Technology Integration Workshop Menu > Workshop #2: Using Computers to Support Learning Standards > Constructivist Models

A Sampler of Different Types of Constructivist-Oriented Instructional Models


 

Model

Description


Problem-Based
(Inquiry) Learning


As the name implies, instruction based on this particular model presents learners with a problem (or they uncover a problem within an exploratory activity), and the quest for a solution drives the learning experience.  Problem-based learning is an important characteristic within most “constructivist” instructional models.

 

Situated Learning


Instruction based on the Situated Learning model (Herrington & Oliver, 1997) generally include all or most of the following elements:

  • Provide an authentic context that reflects the way the knowledge will be used in real-life

  • Provide authentic activities

  • Provide access to expert performances and the modeling of processes

  • Provide multiple roles and perspectives

  • Support collaborative construction of knowledge

  • Promote reflection to enable abstractions to be formed

  • Promote articulation to enable tacit knowledge to be made explicit

  • Provide coaching and scaffolding at critical times

  • Provide for integrated assessment of learning within the tasks 

 

Anchored Instruction


The two fundamental aspects of instruction based on the “anchored instruction” model include:

1.  Activities should be designed around a conceptual "anchor" which should be some sort of case-study or problem situation.

2.  Curriculum materials should allow exploration by the learner (e.g., interactive computer programs).

 

Case-Based Learning


Case-based instruction focuses on “cases,” either real or contrived.  Initial information presented to the learners define the case itself, and free access to potentially useful ancillary information surrounding the case is made available to the learners.  Also referred to as “situation exploration,” student interaction with the case material doesn’t alter the case itself (like a simulation might)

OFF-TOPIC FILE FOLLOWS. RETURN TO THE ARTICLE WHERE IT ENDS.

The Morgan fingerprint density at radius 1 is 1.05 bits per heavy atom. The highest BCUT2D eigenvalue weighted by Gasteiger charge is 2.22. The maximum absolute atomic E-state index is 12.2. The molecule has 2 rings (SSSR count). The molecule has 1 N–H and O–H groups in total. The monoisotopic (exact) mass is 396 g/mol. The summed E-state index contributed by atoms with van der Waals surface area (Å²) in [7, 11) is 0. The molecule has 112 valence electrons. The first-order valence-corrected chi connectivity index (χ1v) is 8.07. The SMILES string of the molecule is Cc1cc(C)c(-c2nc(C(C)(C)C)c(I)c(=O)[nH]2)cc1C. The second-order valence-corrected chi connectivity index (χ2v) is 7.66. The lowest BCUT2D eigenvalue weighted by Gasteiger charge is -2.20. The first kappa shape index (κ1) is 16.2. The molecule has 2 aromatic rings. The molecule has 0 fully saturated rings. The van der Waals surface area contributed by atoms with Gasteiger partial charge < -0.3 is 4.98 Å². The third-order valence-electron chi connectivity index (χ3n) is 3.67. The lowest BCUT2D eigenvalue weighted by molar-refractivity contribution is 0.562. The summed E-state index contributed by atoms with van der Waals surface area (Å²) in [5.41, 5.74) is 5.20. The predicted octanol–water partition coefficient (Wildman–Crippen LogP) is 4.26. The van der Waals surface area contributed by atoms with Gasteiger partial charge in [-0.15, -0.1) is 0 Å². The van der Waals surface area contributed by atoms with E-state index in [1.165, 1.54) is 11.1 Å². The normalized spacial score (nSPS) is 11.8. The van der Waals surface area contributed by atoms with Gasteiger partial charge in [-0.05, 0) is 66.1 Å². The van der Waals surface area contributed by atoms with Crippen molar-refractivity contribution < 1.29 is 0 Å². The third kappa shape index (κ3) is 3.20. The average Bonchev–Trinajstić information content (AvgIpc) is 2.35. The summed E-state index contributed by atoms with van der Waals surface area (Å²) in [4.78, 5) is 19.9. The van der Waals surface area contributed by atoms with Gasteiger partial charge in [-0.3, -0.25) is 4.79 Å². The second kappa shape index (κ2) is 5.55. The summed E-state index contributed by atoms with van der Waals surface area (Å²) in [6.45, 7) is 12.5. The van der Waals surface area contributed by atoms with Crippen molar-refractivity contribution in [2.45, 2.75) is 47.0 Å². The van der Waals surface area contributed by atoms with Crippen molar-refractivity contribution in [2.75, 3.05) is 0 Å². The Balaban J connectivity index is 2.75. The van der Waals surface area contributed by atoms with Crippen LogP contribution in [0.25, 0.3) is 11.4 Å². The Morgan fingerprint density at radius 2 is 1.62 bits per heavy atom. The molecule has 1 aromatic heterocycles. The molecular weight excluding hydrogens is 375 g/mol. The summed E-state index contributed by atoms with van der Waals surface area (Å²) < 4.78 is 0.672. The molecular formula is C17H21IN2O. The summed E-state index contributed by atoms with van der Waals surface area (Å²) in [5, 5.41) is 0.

Cognitive Apprenticeship


Cognitive apprenticeship instructional models (Brown, Collins & Duguid, 1989) involve establishing a relationship between the learner and a mediated support system.  This support system, which might include a highly-interactive computer-based environment or structured collaborative group, generally includes the following strategies:

  • situated learning

  • modeling

  • explaining

  • coaching

  • reflection

  • articulation

  • exploration

 

Generative Learning


A more general type of instructional model than those previously described, generative learning represents any type of learning environment in which learner exploration leads to the generation of problems, information, patterns, and/or solutions.  Proponents of generative learning (like proponents of the grounded approach to qualitative research) criticize prescriptive ISD solutions for essentially eliminating the importance of learner constructions in the instructional process.

 

Discovery Learning


Like many of the context types described above, Discovery Learning emphasizes complete immersion into situations where learners have no choice but to discover problems, patterns, and solutions en route to successfully negotiating the situation.  Learner support within the situation can range from gentle, subtle peer or teacher coaching to more overtly direct information presentation when appropriate.


Open Learning Environments


Open Learning Environments (Hannafin, Land & Oliver, 1999) represent instructional situations where divergent thinking and multiple perspectives are valued over a single "correct" perspective.  OLE’s are appropriate when the learners are presented with ill-defined, and ill-structured problems.

 

References

Brown, J.S., Collins, A. & Duguid, S. (1989). Situated cognition and the culture of learning. Educational Researcher, 18(1), 32-42.

Hannafin, M; Land, S. & Oliver, K.  (1999).  Open Learning Environments: Foundations, Methods, and Models.  In Instructional-Design Theories and Models: Volume II. Reigeluth, C. (Ed.).  Mahwah, NJ: Lawrence Erlbaum Associates.

Herrington, J. & Oliver, R.  (1997). Multimedia, magic and the way students respond to a situated learning environment.  Australian Journal of Educational Technology, 13(2), 127-143.

Jonassen, D. (1991). Objectivism versus constructivism: Do we need a new philosophical paradigm? Educational Technology Research & Development, 39(3), 5-14.

Papert, S. (1991). Situating constructionism. In I. Harel & S. Papert (Eds.), Constructionism, (pp. 1-11). Norwood, NJ: Ablex.

Rieber, L.P. (2000). The Studio Experience: Educational reform in instructional technology. Brown, D.G. Best Practices in Computer Enhanced Teaching and Learning (pp. 195-196). Winston-Salem, NC: Wake Forest Press. 

Thorndike, E. (1932). The Fundamentals of Learning. New York: Teachers College Press.

 

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This page last modified on August 09, 2002

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